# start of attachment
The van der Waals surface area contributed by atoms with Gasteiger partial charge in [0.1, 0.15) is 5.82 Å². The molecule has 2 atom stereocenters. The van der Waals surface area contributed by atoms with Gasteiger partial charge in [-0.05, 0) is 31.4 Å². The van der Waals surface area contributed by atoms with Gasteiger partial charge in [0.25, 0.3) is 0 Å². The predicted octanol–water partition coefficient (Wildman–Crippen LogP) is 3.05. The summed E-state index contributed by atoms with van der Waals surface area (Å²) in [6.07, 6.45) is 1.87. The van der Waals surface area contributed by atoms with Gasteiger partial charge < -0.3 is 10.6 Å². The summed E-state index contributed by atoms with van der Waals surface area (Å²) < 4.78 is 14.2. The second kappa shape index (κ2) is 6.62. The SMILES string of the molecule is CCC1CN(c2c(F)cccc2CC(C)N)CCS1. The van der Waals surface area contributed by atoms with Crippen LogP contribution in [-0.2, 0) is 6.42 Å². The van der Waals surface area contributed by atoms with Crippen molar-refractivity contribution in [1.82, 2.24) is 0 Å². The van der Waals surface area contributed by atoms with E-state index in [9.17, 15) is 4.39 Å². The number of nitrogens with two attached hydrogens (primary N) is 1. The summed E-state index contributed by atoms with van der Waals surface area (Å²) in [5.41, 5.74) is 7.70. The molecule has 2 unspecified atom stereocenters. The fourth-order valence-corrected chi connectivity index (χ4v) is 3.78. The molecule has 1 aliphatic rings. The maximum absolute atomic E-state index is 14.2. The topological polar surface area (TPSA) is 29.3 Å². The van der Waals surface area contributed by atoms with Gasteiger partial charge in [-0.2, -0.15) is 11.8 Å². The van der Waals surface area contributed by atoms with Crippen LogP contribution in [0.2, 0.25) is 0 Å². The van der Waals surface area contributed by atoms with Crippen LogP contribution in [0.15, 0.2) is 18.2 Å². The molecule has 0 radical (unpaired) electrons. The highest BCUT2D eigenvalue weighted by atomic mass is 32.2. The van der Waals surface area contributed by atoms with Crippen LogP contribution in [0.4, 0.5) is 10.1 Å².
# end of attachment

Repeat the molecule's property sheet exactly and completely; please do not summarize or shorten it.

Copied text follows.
The van der Waals surface area contributed by atoms with Gasteiger partial charge in [0.1, 0.15) is 5.82 Å². The molecule has 2 atom stereocenters. The van der Waals surface area contributed by atoms with Gasteiger partial charge in [-0.05, 0) is 31.4 Å². The van der Waals surface area contributed by atoms with Gasteiger partial charge in [0.25, 0.3) is 0 Å². The predicted octanol–water partition coefficient (Wildman–Crippen LogP) is 3.05. The summed E-state index contributed by atoms with van der Waals surface area (Å²) in [6.07, 6.45) is 1.87. The van der Waals surface area contributed by atoms with Gasteiger partial charge < -0.3 is 10.6 Å². The summed E-state index contributed by atoms with van der Waals surface area (Å²) < 4.78 is 14.2. The second kappa shape index (κ2) is 6.62. The SMILES string of the molecule is CCC1CN(c2c(F)cccc2CC(C)N)CCS1. The van der Waals surface area contributed by atoms with Crippen LogP contribution in [-0.2, 0) is 6.42 Å². The van der Waals surface area contributed by atoms with Crippen molar-refractivity contribution in [1.82, 2.24) is 0 Å². The van der Waals surface area contributed by atoms with E-state index in [9.17, 15) is 4.39 Å². The number of nitrogens with two attached hydrogens (primary N) is 1. The summed E-state index contributed by atoms with van der Waals surface area (Å²) in [5.41, 5.74) is 7.70. The molecule has 2 unspecified atom stereocenters. The fourth-order valence-corrected chi connectivity index (χ4v) is 3.78. The molecule has 1 aliphatic rings. The maximum absolute atomic E-state index is 14.2. The topological polar surface area (TPSA) is 29.3 Å². The van der Waals surface area contributed by atoms with Gasteiger partial charge in [-0.2, -0.15) is 11.8 Å². The van der Waals surface area contributed by atoms with Crippen LogP contribution in [0.2, 0.25) is 0 Å². The van der Waals surface area contributed by atoms with Crippen LogP contribution in [0.15, 0.2) is 18.2 Å². The molecule has 0 radical (unpaired) electrons. The highest BCUT2D eigenvalue weighted by atomic mass is 32.2. The van der Waals surface area contributed by atoms with Crippen LogP contribution in [0.4, 0.5) is 10.1 Å².